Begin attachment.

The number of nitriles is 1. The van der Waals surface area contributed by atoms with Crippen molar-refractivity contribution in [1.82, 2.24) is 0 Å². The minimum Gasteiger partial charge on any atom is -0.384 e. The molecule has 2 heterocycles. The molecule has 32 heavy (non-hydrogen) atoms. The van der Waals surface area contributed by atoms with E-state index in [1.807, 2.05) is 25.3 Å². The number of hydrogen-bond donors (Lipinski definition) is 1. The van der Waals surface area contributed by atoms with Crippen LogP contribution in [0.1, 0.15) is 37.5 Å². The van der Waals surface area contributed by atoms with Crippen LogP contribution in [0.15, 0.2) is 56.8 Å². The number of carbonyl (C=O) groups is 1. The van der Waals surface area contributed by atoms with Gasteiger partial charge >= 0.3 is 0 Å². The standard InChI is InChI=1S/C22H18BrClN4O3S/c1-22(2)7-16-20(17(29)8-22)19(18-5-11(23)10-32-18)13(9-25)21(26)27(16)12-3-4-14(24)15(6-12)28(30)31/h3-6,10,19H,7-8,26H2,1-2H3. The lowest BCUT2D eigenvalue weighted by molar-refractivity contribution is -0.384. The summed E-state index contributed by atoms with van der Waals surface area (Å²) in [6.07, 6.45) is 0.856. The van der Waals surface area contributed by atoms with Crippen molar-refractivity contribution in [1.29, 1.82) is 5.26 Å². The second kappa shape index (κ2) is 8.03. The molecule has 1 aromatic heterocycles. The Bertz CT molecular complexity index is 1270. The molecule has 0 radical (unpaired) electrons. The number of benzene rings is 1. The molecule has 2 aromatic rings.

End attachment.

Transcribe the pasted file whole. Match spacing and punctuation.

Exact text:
The number of nitriles is 1. The van der Waals surface area contributed by atoms with Crippen molar-refractivity contribution in [1.82, 2.24) is 0 Å². The minimum Gasteiger partial charge on any atom is -0.384 e. The molecule has 2 heterocycles. The molecule has 32 heavy (non-hydrogen) atoms. The van der Waals surface area contributed by atoms with E-state index in [1.807, 2.05) is 25.3 Å². The number of hydrogen-bond donors (Lipinski definition) is 1. The van der Waals surface area contributed by atoms with Crippen LogP contribution in [0.1, 0.15) is 37.5 Å². The van der Waals surface area contributed by atoms with Crippen LogP contribution in [0.15, 0.2) is 56.8 Å². The number of carbonyl (C=O) groups is 1. The van der Waals surface area contributed by atoms with Gasteiger partial charge >= 0.3 is 0 Å². The standard InChI is InChI=1S/C22H18BrClN4O3S/c1-22(2)7-16-20(17(29)8-22)19(18-5-11(23)10-32-18)13(9-25)21(26)27(16)12-3-4-14(24)15(6-12)28(30)31/h3-6,10,19H,7-8,26H2,1-2H3. The lowest BCUT2D eigenvalue weighted by molar-refractivity contribution is -0.384. The summed E-state index contributed by atoms with van der Waals surface area (Å²) in [6.07, 6.45) is 0.856. The van der Waals surface area contributed by atoms with Crippen molar-refractivity contribution in [1.29, 1.82) is 5.26 Å². The second kappa shape index (κ2) is 8.03. The molecule has 1 aromatic heterocycles. The Bertz CT molecular complexity index is 1270. The molecule has 0 radical (unpaired) electrons. The number of benzene rings is 1. The molecule has 2 aromatic rings.